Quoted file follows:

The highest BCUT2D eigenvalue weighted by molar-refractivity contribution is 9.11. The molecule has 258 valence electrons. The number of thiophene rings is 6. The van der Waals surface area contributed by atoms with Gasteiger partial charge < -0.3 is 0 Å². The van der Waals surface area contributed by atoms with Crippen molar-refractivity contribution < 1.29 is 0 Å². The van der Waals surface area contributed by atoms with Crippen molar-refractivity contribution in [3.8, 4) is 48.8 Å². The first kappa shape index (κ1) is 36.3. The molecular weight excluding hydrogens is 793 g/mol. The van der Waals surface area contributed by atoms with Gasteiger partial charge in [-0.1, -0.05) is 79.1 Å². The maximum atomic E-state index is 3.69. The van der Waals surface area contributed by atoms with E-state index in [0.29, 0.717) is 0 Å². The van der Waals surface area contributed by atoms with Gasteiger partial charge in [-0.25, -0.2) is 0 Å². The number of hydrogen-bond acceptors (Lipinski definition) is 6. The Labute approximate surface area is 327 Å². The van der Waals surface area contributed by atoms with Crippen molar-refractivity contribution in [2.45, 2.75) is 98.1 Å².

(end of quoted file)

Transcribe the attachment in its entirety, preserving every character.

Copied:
The highest BCUT2D eigenvalue weighted by molar-refractivity contribution is 9.11. The molecule has 258 valence electrons. The number of thiophene rings is 6. The van der Waals surface area contributed by atoms with Gasteiger partial charge < -0.3 is 0 Å². The van der Waals surface area contributed by atoms with Crippen molar-refractivity contribution < 1.29 is 0 Å². The van der Waals surface area contributed by atoms with Crippen molar-refractivity contribution in [3.8, 4) is 48.8 Å². The first kappa shape index (κ1) is 36.3. The molecular weight excluding hydrogens is 793 g/mol. The van der Waals surface area contributed by atoms with Gasteiger partial charge in [-0.1, -0.05) is 79.1 Å². The maximum atomic E-state index is 3.69. The van der Waals surface area contributed by atoms with E-state index in [0.29, 0.717) is 0 Å². The van der Waals surface area contributed by atoms with Gasteiger partial charge in [-0.25, -0.2) is 0 Å². The number of hydrogen-bond acceptors (Lipinski definition) is 6. The Labute approximate surface area is 327 Å². The van der Waals surface area contributed by atoms with Crippen molar-refractivity contribution in [2.45, 2.75) is 98.1 Å².